Some healthcare providers are working in underperforming facilities, and they need to discuss how to improve outcomes before it becomes a matter of legal record.
“I didn’t have any special training in wounds. No one else wanted to do it, so I said okay.”
“The weekends were really bad. We only had a few people working weekends.”
“I know some of the patients didn’t get turned all day.”
“We always were running out of supplies, so I improvised.”
All of these confessions, or truths, are from real life depositions of nurses who were working in facilities that patients were suing because they developed wounds. These nurses were not trying to hurt their facility in any way or stymie the defense team, but were simply telling the truth in their opinion.
Before every deposition or court testimony, the deponent or witness must raise his or her right hand and swear to tell the truth, the whole truth, and nothing but the truth. Just about everyone takes this oath seriously and complies with honest responses to the questions posed. This seems simple enough, but often leads to testimony that is clearly detrimental to the defense when staff members believe the facility has managerial and/or care problems.
Healthcare today is challenging to say the least. Just as in any business, we are doing more with less as we try to contain costs without letting quality care slip away. In fact, all sorts of CMS programs and incentives capture good performance on various quality measures, several of which relate to wounds.
The reality is that not every facility exceeds on all quality measures, and many facilities do in fact receive financial penalties. For example, it is quite easy to browse the Internet and find out exactly how every skilled nursing facility fared on the measure for pressure injuries. All you have to do is navigate to the Nursing Home Compare website, where you will find the percentage of long-stay, high-risk residents with pressure injuries for every facility with a comparison to the state and national averages. Because the nature of a mathematical average is that some are above the central value and some are below the central value, we must recognize that many wound care practitioners work in underperforming facilities. The question is what to do about it before it ever becomes a matter of telling the truth or suffering the consequences in a legal matter.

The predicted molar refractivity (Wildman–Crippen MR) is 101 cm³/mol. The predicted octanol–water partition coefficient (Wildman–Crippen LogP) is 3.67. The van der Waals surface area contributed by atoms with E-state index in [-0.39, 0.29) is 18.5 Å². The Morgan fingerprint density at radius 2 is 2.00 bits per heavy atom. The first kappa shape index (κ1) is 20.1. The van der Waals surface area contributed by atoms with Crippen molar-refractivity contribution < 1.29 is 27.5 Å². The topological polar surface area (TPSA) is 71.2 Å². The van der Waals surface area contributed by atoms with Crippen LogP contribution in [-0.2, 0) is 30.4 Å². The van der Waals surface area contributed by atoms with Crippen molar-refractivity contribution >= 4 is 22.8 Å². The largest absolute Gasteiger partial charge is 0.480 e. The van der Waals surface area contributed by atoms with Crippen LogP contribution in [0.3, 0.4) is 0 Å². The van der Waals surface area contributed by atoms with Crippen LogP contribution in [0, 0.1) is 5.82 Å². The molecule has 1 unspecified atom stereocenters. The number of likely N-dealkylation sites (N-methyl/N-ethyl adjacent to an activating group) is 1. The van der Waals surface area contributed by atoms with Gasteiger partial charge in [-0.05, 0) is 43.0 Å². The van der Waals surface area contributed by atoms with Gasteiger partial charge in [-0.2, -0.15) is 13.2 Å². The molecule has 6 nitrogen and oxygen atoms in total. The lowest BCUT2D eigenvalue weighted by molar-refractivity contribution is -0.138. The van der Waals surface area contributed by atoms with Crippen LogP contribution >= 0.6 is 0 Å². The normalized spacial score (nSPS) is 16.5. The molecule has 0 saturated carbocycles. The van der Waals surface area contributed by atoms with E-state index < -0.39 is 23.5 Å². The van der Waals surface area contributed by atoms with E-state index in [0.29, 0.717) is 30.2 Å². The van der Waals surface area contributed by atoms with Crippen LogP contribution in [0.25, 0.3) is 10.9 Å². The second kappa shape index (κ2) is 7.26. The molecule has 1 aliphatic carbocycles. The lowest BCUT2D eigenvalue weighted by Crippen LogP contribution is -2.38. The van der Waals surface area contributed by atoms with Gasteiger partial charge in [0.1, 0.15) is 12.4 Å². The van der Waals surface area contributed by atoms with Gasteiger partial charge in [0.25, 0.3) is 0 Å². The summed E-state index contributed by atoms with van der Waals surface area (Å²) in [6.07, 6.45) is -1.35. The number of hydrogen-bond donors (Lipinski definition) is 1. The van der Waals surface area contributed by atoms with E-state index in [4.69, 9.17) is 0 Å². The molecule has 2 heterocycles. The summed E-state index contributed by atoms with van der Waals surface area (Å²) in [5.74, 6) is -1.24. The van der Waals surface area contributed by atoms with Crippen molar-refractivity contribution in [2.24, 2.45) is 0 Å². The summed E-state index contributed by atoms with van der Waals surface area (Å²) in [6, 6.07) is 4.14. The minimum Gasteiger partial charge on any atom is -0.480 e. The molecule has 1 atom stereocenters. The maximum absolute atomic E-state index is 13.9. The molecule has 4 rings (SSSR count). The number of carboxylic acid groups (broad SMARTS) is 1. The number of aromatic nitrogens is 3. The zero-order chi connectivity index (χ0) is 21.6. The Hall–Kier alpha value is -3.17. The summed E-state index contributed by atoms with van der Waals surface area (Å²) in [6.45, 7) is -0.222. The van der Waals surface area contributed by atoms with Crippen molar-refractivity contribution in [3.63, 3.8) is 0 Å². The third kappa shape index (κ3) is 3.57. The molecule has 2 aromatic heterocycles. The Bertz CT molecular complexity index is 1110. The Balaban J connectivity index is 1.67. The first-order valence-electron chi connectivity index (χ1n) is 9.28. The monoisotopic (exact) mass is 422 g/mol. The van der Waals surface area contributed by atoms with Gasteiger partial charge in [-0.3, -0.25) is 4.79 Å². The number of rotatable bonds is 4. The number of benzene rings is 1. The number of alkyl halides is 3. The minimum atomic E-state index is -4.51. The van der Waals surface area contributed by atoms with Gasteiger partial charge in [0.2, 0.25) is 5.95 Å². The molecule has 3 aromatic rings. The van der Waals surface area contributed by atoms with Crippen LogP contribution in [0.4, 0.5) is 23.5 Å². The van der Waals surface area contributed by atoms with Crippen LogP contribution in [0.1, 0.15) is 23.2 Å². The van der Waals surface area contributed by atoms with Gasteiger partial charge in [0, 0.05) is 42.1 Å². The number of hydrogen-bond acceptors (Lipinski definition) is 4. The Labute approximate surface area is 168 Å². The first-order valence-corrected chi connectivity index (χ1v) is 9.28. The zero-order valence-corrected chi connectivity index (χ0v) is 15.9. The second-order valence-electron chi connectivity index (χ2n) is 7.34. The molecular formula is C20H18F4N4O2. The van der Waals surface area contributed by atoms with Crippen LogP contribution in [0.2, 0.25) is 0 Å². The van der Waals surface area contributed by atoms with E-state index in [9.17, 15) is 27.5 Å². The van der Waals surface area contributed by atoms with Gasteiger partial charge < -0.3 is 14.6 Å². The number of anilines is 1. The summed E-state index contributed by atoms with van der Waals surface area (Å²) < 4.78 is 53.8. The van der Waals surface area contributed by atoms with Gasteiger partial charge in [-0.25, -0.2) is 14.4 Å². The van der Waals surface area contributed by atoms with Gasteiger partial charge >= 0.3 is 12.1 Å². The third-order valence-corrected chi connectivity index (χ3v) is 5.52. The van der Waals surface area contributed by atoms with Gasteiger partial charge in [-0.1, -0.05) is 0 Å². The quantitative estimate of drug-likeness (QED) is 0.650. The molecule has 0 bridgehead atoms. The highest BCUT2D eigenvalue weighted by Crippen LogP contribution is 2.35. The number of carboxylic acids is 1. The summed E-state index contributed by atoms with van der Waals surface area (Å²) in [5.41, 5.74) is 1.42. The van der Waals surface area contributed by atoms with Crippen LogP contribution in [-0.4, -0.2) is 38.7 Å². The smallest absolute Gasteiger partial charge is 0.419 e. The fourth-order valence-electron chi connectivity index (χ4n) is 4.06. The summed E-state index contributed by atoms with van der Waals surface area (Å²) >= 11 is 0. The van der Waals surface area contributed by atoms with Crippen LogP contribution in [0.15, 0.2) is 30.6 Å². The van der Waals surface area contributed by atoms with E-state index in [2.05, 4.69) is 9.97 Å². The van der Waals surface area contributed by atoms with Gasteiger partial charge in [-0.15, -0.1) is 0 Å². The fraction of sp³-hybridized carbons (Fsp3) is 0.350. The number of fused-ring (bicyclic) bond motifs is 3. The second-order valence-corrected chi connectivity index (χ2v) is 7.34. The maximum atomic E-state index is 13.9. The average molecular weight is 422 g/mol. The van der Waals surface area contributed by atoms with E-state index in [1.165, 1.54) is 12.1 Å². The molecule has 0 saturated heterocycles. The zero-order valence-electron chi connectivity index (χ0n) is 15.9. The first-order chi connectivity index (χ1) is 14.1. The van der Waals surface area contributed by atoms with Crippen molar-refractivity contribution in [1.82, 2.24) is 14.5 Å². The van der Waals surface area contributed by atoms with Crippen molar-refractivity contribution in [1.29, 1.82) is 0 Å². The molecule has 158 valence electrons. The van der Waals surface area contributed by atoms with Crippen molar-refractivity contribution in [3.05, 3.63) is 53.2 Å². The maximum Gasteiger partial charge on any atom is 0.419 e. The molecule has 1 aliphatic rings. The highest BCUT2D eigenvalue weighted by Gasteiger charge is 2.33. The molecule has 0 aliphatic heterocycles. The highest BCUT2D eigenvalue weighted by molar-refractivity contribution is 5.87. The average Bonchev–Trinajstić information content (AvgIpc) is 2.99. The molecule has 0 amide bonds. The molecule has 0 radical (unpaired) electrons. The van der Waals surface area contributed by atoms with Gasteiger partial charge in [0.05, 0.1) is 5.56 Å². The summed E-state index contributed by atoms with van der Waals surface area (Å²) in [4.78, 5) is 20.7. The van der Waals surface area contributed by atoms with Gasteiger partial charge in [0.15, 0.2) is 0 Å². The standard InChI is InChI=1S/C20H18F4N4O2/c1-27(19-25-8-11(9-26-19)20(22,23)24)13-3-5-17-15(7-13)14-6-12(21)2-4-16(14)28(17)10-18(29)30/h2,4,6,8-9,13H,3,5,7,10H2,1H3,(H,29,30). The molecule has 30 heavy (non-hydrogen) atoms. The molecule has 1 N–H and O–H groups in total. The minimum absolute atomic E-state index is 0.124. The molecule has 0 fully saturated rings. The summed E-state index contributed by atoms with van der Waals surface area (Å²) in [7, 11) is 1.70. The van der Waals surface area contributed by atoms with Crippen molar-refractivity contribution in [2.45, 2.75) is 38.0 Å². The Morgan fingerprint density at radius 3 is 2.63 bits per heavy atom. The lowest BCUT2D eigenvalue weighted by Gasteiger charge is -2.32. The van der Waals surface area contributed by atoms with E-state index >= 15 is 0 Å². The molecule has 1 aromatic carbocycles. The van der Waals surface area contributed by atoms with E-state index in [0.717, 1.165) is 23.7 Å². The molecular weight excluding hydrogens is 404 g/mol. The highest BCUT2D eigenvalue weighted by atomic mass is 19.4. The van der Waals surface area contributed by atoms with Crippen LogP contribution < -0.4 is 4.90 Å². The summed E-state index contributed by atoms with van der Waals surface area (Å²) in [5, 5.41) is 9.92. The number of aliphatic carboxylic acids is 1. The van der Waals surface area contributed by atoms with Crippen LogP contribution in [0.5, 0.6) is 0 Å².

Taking the First Step
Much is written about healthcare quality improvement programs. Detailed systems and processes are delineated in article after article. My experience shows me it is not quite as complicated as it seems.
If you are working in an underperforming facility, discuss it. The first step is admitting that a problem exists and creating a culture that accepts open and honest communication. Bringing up areas that need improvement should not result in penalties.
Administrators should not hear about the problems facing the staff for the first time during a deposition. If the staff feels weekend coverage is spotty or they are asked to work double shifts too often, it is necessary for administrators to listen and discuss this. Communication between administrators and the hands-on caregivers is sometimes all it takes to smooth out some tension.
I was in an elevator the other day and overheard two nurses complaining about their facility. I bristled, thinking what a liability this was, and turned and asked them why they didn’t tell this to their supervisors. They shrugged and said the supervisors didn’t want to hear it, and nothing was ever going to change. What a terrible way to go to work every day, and what a legal liability!
Google engineers are encouraged to take 20% of their time to work on company-related issues that interest them personally. Many of Google’s biggest successes have come from the 20% time, including Gmail. Healthcare can adapt that idea and let everyone have input on what will work best for both the staff and the patients.
In one facility where I worked, staff members could earn fake money if they identified a problem and came up with a feasible solution, “dollars” they could later exchange for goods such as facility logo shirts and hats or gift cards. Everyone was allowed to submit ideas, from the housekeeping staff to the therapists. Everyone participated in brainstorming new ways to do things that would become better ways. I always enjoyed working at this particular facility because they had an atmosphere of camaraderie—everyone felt valued. I feel confident that if anyone at this facility was called to testify, they would have nothing negative to report.
The Bottom Line
You will likely tell the whole unadulterated truth when under oath. If that truth is that you could not take proper care of the patients and their wounds and other medical conditions for whatever reason, then perhaps it is time to move on or take a break. We are entrusted with people’s health. We need to look in the mirror and know we did the best job possible. What do YOU see when you look your mirror? I hope some readers are moved to start afresh and discuss with their team things that have bugged them for a while.